Tamarack River Horse Camp
This story was written by Woodland Trails Bed & Breakfast innkeeper John O’Reilly and published in several local newspapers.
The camp is located just five miles up the road from the B & B. From May through October B & B guests are welcome to go up to the camp and visit with the horse people, who all love talking about their animals.
Directions from Woodland Trails: Go north (left out of the driveway) on Grace Lake Road approximately 5 miles to Tamarack Forest Road. Go right on this road and follow signs for about three miles to the horse camp.
We have another treasure in our area, the Tamarack River Horse Camp. Located near the Wisconsin border just north of Highway 48, the camp fills with horse people, their animals and their rigs on most weekends from May through October.
“Of the nearly 90 public horse trails in Minnesota, the trail here is one of the two or three best,” said Darrell Mead, Maple Grove, as he set up his campsite. “The scenery is beautiful, especially near the Tamarack River. The terrain is varied, from flat land to steep hills with great views and river crossings. And, the trails were made by horse people for horse people.”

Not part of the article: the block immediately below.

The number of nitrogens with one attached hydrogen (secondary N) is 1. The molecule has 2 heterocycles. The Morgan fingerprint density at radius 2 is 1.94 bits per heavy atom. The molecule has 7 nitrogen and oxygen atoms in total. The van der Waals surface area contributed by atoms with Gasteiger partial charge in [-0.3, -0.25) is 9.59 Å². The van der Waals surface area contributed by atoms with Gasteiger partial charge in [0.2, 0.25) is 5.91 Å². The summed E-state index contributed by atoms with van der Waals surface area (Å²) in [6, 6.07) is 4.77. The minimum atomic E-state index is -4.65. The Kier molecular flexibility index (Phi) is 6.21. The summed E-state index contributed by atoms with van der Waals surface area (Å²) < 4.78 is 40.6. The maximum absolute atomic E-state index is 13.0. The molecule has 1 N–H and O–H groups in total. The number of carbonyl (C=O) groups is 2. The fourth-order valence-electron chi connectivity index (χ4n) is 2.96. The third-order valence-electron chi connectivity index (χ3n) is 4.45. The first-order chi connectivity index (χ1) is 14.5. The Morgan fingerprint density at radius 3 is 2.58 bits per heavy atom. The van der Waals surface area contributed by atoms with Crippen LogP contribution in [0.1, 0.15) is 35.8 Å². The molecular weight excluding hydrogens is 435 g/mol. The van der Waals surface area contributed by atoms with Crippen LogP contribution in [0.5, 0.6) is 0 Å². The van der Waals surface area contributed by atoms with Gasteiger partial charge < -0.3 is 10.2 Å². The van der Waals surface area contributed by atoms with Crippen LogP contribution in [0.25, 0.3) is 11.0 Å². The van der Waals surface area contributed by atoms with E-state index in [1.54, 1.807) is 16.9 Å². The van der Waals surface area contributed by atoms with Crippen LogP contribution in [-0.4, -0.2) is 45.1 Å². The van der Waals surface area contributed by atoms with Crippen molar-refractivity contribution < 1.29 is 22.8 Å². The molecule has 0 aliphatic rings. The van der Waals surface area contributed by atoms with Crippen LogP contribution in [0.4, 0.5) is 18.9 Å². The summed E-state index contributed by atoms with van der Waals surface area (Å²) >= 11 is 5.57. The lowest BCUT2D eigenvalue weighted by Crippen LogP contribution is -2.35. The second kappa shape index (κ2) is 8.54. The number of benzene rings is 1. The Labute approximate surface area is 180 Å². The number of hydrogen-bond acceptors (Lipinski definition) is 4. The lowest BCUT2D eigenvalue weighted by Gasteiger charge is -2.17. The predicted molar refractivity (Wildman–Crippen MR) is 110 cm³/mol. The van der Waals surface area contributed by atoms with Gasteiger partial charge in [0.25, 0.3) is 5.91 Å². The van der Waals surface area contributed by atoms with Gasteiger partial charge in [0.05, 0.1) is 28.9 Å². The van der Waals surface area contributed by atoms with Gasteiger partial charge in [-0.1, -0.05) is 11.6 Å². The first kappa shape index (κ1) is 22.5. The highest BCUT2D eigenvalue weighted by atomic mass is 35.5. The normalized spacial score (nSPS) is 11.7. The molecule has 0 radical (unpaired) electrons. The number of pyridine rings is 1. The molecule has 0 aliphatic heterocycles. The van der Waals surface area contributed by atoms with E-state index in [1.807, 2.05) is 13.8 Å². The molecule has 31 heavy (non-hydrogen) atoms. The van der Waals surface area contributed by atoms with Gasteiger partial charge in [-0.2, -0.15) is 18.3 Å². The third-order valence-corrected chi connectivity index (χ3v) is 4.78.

It seems that State of Minnesota specifications say trails should be at least eight feet wide to accommodate tractors and other heavy equipment. Most of the nearly 30 miles of horse trails in the Tamarack River complex are narrow, only wide enough to allow horses to pass through single file.
“Narrow trails are much safer for the rider,” said Roy Shumway, Ramsey, who has been riding in the Tamarack River complex for more than 30 years.
“On a narrow trail with horses ahead and behind, an unruly horse tends to stay under control because he has no where to go.”
“When we first brought our horse up to this area in the 1970s,” recalled Carolyn Shumway, Roy’s wife, “we rode on the trails in St. Croix State Park and asked, ‘Is this trail riding?’ With no hills it is o.k. for a short time but then it becomes boring. We were delighted to find this place, just 20 or so miles further down the road.”
“Yes,” Roy added, “at that time we had an old Dodge truck that wasn’t meant to pull a trailer and a trailer that wasn’t meant to haul horses. But, we had fun. Some of us slept in tents and others slept out under the stars. Now, most of us have hundred thousand dollar rigs with all the comforts of home for both us and the horses.”
The Tamarack River Horse Camp is a fine example of citizen involvement. Warren Bengtson, who once lived near the camp and now makes his home in Rush City, came up with the idea for horse trails here in the early 1960s. “I was hunting deer here in 1961 when it occurred to me this would be a perfect place to ride. At the time, there were no roads in the area, just a two-track fire break barely wide enough to let a truck pass through.”
Warren followed up that thought with a meeting with a local DNR official. “I can’t remember his name – he was Jerry Langworthy’s predecessor – but I can remember his answer when I asked if I could make some horse trails out there. He said, ‘Help yourself and, if something is in your way, cut it down.’